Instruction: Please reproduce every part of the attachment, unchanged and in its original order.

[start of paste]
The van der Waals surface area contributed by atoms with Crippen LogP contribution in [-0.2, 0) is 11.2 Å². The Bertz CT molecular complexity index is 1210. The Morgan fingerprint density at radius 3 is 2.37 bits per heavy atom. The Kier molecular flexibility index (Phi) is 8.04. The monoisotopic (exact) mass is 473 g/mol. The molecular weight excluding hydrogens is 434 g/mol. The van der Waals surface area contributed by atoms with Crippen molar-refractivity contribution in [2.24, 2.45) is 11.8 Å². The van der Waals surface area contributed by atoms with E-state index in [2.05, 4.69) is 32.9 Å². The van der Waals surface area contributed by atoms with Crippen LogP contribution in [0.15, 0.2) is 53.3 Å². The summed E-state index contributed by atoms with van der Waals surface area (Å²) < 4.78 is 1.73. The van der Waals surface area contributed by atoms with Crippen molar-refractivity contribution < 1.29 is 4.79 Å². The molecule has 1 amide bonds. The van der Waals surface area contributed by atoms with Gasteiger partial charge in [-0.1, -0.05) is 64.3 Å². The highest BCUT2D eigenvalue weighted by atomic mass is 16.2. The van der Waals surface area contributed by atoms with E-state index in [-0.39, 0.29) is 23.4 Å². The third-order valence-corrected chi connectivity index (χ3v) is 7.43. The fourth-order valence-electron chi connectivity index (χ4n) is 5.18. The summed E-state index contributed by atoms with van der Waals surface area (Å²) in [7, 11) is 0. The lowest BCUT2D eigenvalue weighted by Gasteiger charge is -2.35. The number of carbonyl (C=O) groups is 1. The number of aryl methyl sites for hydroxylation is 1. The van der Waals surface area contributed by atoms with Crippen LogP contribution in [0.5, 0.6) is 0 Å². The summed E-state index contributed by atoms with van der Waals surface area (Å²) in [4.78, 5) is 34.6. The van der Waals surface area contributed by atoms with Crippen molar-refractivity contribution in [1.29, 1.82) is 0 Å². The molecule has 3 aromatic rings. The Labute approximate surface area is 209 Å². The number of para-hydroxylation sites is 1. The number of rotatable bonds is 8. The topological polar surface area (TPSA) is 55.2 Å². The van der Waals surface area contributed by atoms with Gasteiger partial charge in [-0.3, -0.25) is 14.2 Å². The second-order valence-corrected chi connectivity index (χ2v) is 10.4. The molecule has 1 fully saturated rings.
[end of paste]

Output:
The van der Waals surface area contributed by atoms with Crippen LogP contribution in [-0.2, 0) is 11.2 Å². The Bertz CT molecular complexity index is 1210. The Morgan fingerprint density at radius 3 is 2.37 bits per heavy atom. The Kier molecular flexibility index (Phi) is 8.04. The monoisotopic (exact) mass is 473 g/mol. The molecular weight excluding hydrogens is 434 g/mol. The van der Waals surface area contributed by atoms with Crippen molar-refractivity contribution in [2.24, 2.45) is 11.8 Å². The van der Waals surface area contributed by atoms with E-state index in [2.05, 4.69) is 32.9 Å². The van der Waals surface area contributed by atoms with Crippen LogP contribution in [0.15, 0.2) is 53.3 Å². The summed E-state index contributed by atoms with van der Waals surface area (Å²) < 4.78 is 1.73. The van der Waals surface area contributed by atoms with Crippen molar-refractivity contribution < 1.29 is 4.79 Å². The molecule has 1 amide bonds. The van der Waals surface area contributed by atoms with Gasteiger partial charge in [-0.1, -0.05) is 64.3 Å². The highest BCUT2D eigenvalue weighted by atomic mass is 16.2. The van der Waals surface area contributed by atoms with E-state index in [-0.39, 0.29) is 23.4 Å². The third-order valence-corrected chi connectivity index (χ3v) is 7.43. The fourth-order valence-electron chi connectivity index (χ4n) is 5.18. The summed E-state index contributed by atoms with van der Waals surface area (Å²) in [7, 11) is 0. The lowest BCUT2D eigenvalue weighted by Gasteiger charge is -2.35. The number of carbonyl (C=O) groups is 1. The number of aryl methyl sites for hydroxylation is 1. The van der Waals surface area contributed by atoms with Crippen LogP contribution in [0.5, 0.6) is 0 Å². The summed E-state index contributed by atoms with van der Waals surface area (Å²) in [4.78, 5) is 34.6. The van der Waals surface area contributed by atoms with Crippen molar-refractivity contribution in [1.29, 1.82) is 0 Å². The molecule has 3 aromatic rings. The Labute approximate surface area is 209 Å². The number of para-hydroxylation sites is 1. The number of rotatable bonds is 8. The topological polar surface area (TPSA) is 55.2 Å². The van der Waals surface area contributed by atoms with Gasteiger partial charge in [-0.3, -0.25) is 14.2 Å². The second-order valence-corrected chi connectivity index (χ2v) is 10.4. The molecule has 1 fully saturated rings.